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E-commerce: Effective Marketing is the Key (Interview with Senior Care Innovation)

Traditional traders in Hong Kong have experienced a plunge in export orders in recent years due to the global economic slowdown. Many have turned to cross-border e-commerce as an alternative distribution channel. However, getting familiar with the fast-moving digital world can be a daunting task.

For many new entrants, selling to the vast mainland market through established e-commerce mega marketplaces such as Tmall or Taobao might appear to be the easiest option to begin with. This was how C.P. Chan, a trade veteran and founder of Senior Care Innovation, started out.

Photo: Senior Care Innovation designs and sells products for the elderly such as nail clippers with
Senior Care Innovation designs and sells products for the elderly such as nail clippers with magnifying glass.
Photo: Senior Care Innovation designs and sells products for the elderly such as nail clippers with
Senior Care Innovation designs and sells products for the elderly such as nail clippers with magnifying glass.

The major export markets for Senior Care Innovation, an ODM (original design manufacturer) of health and wellness products for the elderly, have been the United States and Europe. In 2013, Chan began to explore the mainland e-commerce market by listing on Taobao. At first, he hired one local employee to run his Taobao store, but after a year he realised the employee would need proper supervision in order to perform well.

Chan then decided to outsource his e-commerce business to an experienced operating agent on the mainland, and at the same time he registered with different third-party platforms in China, including JD.com, WeChat and Weibo. However, the shift did not produce the sales results he was hoping for.

“There are zillions of products listed online; how can yours be found?” Chan asked himself. “Someone advised me to create fake transactions to boost sales and achieve higher rankings on the platforms so that potential customers could see us,” said Chan. “I don’t think we should do this. It’s simply unethical, not to mention that it is not going to work. In fact, to create a big volume of transactions, the costs would be very high as merchants still have to pay commissions, on top of logistics costs and sales taxes. This is simply a turnover game that only the platforms and agents who live on commissions will win.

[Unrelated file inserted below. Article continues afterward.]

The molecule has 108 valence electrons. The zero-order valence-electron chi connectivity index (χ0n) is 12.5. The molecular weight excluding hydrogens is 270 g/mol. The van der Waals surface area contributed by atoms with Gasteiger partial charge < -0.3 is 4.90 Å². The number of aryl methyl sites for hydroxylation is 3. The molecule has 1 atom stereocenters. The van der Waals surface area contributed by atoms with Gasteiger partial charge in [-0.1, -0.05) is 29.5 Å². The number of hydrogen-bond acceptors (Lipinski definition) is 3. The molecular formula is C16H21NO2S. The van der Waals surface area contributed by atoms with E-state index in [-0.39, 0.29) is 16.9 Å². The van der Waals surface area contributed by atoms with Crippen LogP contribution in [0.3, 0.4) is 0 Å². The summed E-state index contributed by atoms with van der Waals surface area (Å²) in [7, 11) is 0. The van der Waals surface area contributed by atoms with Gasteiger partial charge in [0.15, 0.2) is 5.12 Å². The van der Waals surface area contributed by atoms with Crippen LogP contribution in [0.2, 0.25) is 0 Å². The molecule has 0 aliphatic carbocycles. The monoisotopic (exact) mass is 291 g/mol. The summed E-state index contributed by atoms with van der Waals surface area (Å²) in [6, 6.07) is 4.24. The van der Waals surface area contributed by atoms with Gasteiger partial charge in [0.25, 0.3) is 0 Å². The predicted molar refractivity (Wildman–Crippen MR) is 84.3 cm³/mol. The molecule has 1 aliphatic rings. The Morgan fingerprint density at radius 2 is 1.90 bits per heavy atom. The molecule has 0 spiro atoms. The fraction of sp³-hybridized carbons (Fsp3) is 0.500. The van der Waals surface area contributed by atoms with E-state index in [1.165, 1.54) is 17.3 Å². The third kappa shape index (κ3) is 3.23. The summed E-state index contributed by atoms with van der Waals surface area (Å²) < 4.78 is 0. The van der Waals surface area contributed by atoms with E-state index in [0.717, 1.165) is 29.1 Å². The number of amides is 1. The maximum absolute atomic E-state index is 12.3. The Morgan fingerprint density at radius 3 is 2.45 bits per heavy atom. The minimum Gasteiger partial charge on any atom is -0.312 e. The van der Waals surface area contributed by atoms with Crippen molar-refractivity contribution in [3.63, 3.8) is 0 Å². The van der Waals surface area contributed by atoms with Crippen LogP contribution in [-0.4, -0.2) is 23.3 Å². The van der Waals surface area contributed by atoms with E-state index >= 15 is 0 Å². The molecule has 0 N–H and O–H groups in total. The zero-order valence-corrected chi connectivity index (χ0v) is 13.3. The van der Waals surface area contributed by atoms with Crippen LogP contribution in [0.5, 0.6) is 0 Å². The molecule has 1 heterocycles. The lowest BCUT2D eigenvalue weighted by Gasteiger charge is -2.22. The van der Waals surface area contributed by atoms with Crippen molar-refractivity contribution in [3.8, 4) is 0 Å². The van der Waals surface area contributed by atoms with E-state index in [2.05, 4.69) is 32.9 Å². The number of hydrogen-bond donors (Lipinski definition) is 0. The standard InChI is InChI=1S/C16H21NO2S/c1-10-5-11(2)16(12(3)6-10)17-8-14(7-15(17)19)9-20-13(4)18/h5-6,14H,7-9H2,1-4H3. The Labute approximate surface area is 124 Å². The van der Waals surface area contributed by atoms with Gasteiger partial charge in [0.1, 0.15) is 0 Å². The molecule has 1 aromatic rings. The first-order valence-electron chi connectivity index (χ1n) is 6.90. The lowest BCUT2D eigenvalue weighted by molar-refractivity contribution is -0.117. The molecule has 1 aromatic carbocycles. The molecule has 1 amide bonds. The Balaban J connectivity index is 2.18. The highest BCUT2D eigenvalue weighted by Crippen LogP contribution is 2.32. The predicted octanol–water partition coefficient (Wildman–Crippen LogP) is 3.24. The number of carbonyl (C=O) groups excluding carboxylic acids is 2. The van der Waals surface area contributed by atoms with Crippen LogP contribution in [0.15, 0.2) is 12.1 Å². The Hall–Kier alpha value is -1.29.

After years of trial and error, Chan has concluded that everything boils down to basics – in order to be successful in this seemingly confusing digital world, online merchants need to have very clear positioning and their own unique products. One should identify what is really in demand, understand consumer behavior, compare the advantages and disadvantages of each channel, and learn about effective marketing. Chan attended an enlightening course operated by Taobao UniversityTaobao’s education arm, and realised that online marketing does indeed require expertise.

Now, Chan operates his own weidian (micro-store) on the mobile platform. Compared with mega marketplaces such as Tmall, Chan believes the weidian model suits Hong Kong SMEs better as it sells through a network of individuals and circles of friends, who are active on social media such as WeChat, Weibo or QQ. Merchants can focus their marketing efforts on a smaller, targeted group. “By contrast, the marketing dollar spent on a third-party mega platform is like a drop in the ocean,” said Chan.

Chan suggests Hong Kong merchants should consider joining hands to create a vertical platform, i.e., an industry-specific platform to consolidate marketing resources. Although competition would exist among merchants on the same platform, it would still provide a less severe environment than one might face as a member on a third-party mega marketplace.

“Industries or companies that failed to catch the e-commerce wave will die out sooner or later,” said Chan. “It’s time for Hong Kong merchants to seriously look into the online market.”

Content provided by Picture: Wenda Ma
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